Mrs. Corbett was prepared to list other reasons it was appropriate for an adjournment, but Justice Henderson said he did not think she needed to go beyond the late service issue, especially when it pertained to an important piece of evidence.

Mr. Turner argued against the adjournment, noting that it was the Petitioner who had set the Court date in the first place. He said the Petitioner should have known to get an opinion on the standing issue.

‘719 days after obtaining an ex parte order, they still haven’t addressed the standing issue under New York law,’ he said.

To address the standing issue, Mr. Turner said he had an expert on New York State law in Court that day who could be cross-examined and asked questions by the Justice.

Beyond that, Mr. Turner said there was some urgency with the matter, and it should not be adjourned.

He said the creditors were being disadvantaged by the delays. He noted that with such a long provisional liquidation, as opposed to an official liquidation, the creditors were not represented by such safeguards as a creditors’ committee.

Mr. Turner also said that of $4.35 million collected by the provisional liquidators, only some $300,000 was left, with approximately $2.5 million having gone to professional fees and expenses.

Pointing to civil law suits seeking almost $1 billion filed in the United States by the joint provisional liquidators recently against Bank of America, Grant Thornton International and Deloitte Touche Tohmatsu, Mr. Turner asked how those actions would be funded.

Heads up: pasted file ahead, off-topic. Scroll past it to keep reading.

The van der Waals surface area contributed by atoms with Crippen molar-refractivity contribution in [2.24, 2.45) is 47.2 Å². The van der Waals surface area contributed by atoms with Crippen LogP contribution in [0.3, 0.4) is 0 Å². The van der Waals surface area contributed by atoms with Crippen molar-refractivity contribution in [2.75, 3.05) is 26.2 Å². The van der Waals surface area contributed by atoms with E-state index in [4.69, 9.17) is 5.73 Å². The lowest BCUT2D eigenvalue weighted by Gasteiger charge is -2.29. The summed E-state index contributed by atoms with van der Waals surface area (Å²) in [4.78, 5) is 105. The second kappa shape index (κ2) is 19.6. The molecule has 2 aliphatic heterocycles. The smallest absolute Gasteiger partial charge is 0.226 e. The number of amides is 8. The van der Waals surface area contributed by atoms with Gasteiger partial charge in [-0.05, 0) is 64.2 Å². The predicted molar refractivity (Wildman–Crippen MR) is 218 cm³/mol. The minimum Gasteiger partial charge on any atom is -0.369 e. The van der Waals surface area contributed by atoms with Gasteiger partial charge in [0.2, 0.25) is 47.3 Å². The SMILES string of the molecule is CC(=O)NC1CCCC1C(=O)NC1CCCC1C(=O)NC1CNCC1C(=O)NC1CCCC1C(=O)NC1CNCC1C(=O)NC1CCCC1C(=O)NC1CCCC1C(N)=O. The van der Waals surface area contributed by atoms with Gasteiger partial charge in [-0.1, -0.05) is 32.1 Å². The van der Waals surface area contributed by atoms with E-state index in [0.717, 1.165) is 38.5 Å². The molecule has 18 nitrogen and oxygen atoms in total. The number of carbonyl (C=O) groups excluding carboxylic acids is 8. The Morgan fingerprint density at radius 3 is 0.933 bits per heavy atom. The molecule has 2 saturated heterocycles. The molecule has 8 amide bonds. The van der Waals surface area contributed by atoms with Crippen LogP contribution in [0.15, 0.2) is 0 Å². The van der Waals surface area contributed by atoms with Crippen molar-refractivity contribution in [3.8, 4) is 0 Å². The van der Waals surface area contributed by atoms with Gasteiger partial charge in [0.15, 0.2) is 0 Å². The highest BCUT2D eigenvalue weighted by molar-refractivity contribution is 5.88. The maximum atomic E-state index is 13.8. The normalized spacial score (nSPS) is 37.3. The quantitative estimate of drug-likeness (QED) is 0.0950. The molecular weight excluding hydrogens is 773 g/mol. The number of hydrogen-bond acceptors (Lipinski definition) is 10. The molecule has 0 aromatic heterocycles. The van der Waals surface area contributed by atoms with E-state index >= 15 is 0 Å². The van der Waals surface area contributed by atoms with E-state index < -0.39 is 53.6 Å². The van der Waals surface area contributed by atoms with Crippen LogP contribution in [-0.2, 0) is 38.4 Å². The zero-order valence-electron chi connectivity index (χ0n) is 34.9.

‘There is litigation on going against Bank of America, and the creditors have no idea of the retainer arrangement,’ he said.

While Justice Henderson expressed some concerns for what seemed to be a lack of cooperation from the joint provisional liquidators in keeping the creditors informed, he said he was still minded to grant the request for the adjournment.

After adjourning the matter generally until the first available date after 7 February, Mr. Henderson issued several directions: that Mrs. Corbett inform Mr. Turner at least seven days before the next hearing if she had a potential substitute creditor; that the potential substitute creditor file an affidavit of substance and standing; that the joint provisional liquidators not pay any professional fees or expenses without approval of the court; that the joint provisional liquidators provide Mr. Bondi with monthly detailed statements of their financial activities; and that the JPL’s provide Mr. Bondi with a detailed statement of the professional fees and expenses spent to date within 14 days.

Mr. Turner also requested a direction for full disclosure of a transaction conducted by the JPLs between Parmalat Capital Finance and Food Holdings.

‘Wearing the hats of Food Holdings and wearing the hat of Parmalat Capital Finance, they entered into a commercial agreement without the knowledge of the creditors that seems beneficial to the creditors of Food Holdings,’ Mr. Turner said.

Justice Henderson was not inclined to make such an order, but said he wanted to ensure there is co-operation between the parties.